Queen Elizabeth II, who died Sept. 8 at the age of 96, was the longest-serving monarch of the United Kingdom. As a constitutional queen, she had no political power, though a significant role in the political framework of the nation, and she also had a major constitutional role regarding religion, given that Britain — or at least part of it — has an established church.
That religious role was one that other monarchs have had since the time of the English Reformation, when England broke away from the Roman Catholic Church. But what Elizabeth also had, and for which she was deeply respected, was a profound personal Christian faith — a faith she publicly articulated more frequently as she got older.
In 2022, to mark her Platinum Jubilee — she succeeded her father, King George VI, in February 1952 — she was awarded the Canterbury Cross, a special award of the Church of England, for those who have given it exceptional service. Her role as monarch and as supreme governor of the Church of England made it somewhat inevitable that she gave exceptional service — nobody else but the monarch could have given it.
But it was clear from the citation, written by the archbishop of Canterbury, Justin Welby, that he and fellow Anglicans were celebrating not only 70 years of her constitutional role regarding the church, but they were recognizing the importance of her personal faith.
He wrote: "Throughout her reign, Her Majesty has duly upheld both the Christian religion and the Church of England in her roles as Defender of the Faith and Supreme Governor of the Church of England. Whether in the formality of opening sessions of General Synod or the more intimate context of her personal addresses to the nation and Commonwealth at Christmas, Her Majesty has made manifest her own deep faith and its relevance to all that she undertakes."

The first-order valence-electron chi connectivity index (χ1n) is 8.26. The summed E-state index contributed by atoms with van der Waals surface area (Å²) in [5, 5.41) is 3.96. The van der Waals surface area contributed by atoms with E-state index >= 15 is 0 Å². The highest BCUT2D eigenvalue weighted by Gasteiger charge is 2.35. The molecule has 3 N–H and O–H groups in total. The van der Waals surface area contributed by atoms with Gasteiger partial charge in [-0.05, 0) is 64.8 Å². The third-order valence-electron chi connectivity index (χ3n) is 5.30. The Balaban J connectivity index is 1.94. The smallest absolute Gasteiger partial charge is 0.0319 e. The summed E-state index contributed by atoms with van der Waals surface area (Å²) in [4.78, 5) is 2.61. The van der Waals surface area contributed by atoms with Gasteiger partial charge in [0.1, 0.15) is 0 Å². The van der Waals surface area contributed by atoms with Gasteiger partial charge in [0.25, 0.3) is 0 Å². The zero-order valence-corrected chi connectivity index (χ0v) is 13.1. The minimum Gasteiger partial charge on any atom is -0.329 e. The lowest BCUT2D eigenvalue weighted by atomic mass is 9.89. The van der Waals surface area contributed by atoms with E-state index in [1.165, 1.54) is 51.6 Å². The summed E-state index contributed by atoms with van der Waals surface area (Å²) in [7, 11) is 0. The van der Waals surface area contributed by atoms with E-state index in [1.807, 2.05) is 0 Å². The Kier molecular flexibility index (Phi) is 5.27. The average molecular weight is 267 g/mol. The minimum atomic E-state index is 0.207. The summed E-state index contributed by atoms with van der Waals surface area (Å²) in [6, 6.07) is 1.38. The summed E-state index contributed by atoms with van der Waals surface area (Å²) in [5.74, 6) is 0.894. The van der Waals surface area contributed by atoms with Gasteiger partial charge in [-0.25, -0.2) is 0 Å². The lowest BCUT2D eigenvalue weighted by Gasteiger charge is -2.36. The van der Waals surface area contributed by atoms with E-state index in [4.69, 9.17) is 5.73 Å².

Both Elizabeth's titles — supreme governor of the Church of England and defender of the faith — have their origins in the 15th century. Defender of the faith was first bestowed on Henry VIII by a grateful pope when he defended the Catholic Church against Martin Luther. When Henry founded the Church of England and rejected the pope's power, he held on to the title, and all monarchs have used it since.
Henry's founding of the Church of England also led him to use the title supreme head, later amended to supreme governor by his daughter, Queen Elizabeth I. All monarchs have since been called supreme governor, a role that does not mean that they manage the church but engage with it, address its meetings called the General Synod, and listen to, warn, and guide its leader, the archbishop of Canterbury.
But Elizabeth II, more than any other monarch, has embodied the title defender of the faith. Each year of her reign, she has made a broadcast at Christmas, shown on television and broadcast on radio — a tradition started by her grandfather George V when the wireless first became popular, and continued by her father, George VI. Since the turn of the century, she made her message increasingly personal and explicit about her own faith.